Weiner says he hopes that Jazz 4 Justice can be copied by other communities in Virginia and across the country.

You May Like

UN Ambassador Power Highlights Plight of Women Prisoners

She launches the 'Free the 20' campaign, aimed at profiling women being deprived of their freedom around the world More

Satellite Launch Sparks Spectacular Light Show

A slight delay in a satellite launch lit up the Florida sky early this morning More

Fleeing IS Killings in Syria, Family Reaches Bavaria

Exhausted, scared and under-nourished, Khalil and Maha's tale mirrors those of thousands of refugees from war-torn countries who have left their homes in the hopes of finding a better life More

This forum has been closed.
Comments
     
There are no comments in this forum. Be first and add one

Featured Videos

Your JavaScript is turned off or you have an old version of Adobe's Flash Player. Get the latest Flash player.
Nobel Prize Winner Malala Talks to VOAi
X
August 31, 2015 2:17 AM
Nobel Peace Prize winner Malala Yousafzai met with VOA's Deewa service in Washington Sunday to talk about women’s rights and unveil a trailer for her new documentary. VOA's Katherine Gypson has more.
Video

Video Nobel Prize Winner Malala Talks to VOA

Nobel Peace Prize winner Malala Yousafzai met with VOA's Deewa service in Washington Sunday to talk about women’s rights and unveil a trailer for her new documentary. VOA's Katherine Gypson has more.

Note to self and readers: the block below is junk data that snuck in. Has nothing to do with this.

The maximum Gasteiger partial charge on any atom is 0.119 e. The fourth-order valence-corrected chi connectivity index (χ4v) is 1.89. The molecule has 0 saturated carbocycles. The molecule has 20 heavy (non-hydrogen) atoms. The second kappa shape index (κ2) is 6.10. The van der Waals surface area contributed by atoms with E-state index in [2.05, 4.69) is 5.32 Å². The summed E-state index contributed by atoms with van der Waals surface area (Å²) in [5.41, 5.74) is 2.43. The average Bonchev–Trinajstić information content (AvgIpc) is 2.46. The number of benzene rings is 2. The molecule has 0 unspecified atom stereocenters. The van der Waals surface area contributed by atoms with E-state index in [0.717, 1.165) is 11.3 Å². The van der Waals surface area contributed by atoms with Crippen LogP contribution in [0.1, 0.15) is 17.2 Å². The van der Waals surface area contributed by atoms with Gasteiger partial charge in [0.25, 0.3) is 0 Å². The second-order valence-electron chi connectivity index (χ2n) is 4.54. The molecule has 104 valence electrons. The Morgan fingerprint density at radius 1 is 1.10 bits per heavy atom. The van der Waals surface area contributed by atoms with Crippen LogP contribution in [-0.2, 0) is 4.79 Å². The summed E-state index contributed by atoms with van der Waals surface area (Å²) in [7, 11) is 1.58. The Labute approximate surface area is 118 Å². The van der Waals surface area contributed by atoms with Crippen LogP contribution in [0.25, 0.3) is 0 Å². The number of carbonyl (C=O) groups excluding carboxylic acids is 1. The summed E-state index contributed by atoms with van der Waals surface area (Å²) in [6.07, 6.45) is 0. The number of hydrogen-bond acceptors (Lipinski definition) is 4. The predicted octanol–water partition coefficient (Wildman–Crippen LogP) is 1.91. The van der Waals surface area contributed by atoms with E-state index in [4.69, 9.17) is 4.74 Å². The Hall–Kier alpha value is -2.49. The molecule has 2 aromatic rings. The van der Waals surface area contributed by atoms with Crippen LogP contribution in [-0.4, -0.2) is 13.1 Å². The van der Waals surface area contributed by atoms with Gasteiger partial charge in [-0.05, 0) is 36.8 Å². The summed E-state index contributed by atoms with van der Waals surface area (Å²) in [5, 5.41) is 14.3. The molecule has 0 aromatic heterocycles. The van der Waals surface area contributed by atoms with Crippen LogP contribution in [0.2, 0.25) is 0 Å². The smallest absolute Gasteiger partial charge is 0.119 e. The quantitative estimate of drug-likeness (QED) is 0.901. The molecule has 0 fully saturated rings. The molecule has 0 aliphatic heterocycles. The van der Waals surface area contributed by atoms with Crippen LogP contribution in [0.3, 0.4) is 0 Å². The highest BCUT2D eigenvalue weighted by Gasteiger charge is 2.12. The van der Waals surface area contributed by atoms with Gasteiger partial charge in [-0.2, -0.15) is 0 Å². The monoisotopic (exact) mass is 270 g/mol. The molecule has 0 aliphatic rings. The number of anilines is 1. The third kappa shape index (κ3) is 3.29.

Video

Video War, Drought Threaten Iraq's Marshlands

Iraq's southern wetlands are in crisis. These areas are the spawning ground for Gulf fisheries, a resting place for migrating wildfowl, and source of livelihood for fishermen and herders. Faith Lapidus has more.
Video

Video Colombians Flee Venezuela as Border Crisis Escalates

Hundreds of Colombians have fled Venezuela since last week, amid an escalating border crisis between the two countries. Last week, Venezuelan President Nicolas Maduro ordered the closure of a key border crossing after smugglers injured three Venezuelan soldiers and a civilian. The president also ordered the deportation of Colombians who are in Venezuela illegally. Zlatica Hoke reports.
Video

Video Rebuilding New Orleans' Music Scene

Ten years after Hurricane Katrina inundated New Orleans, threatening to wash away its vibrant musical heritage along with its neighborhoods, the beat goes on. As Bronwyn Benito and Faith Lapidus report, a Musicians' Village is preserving the city's unique sound.
Video

Video In Russia, Auto Industry in Tailspin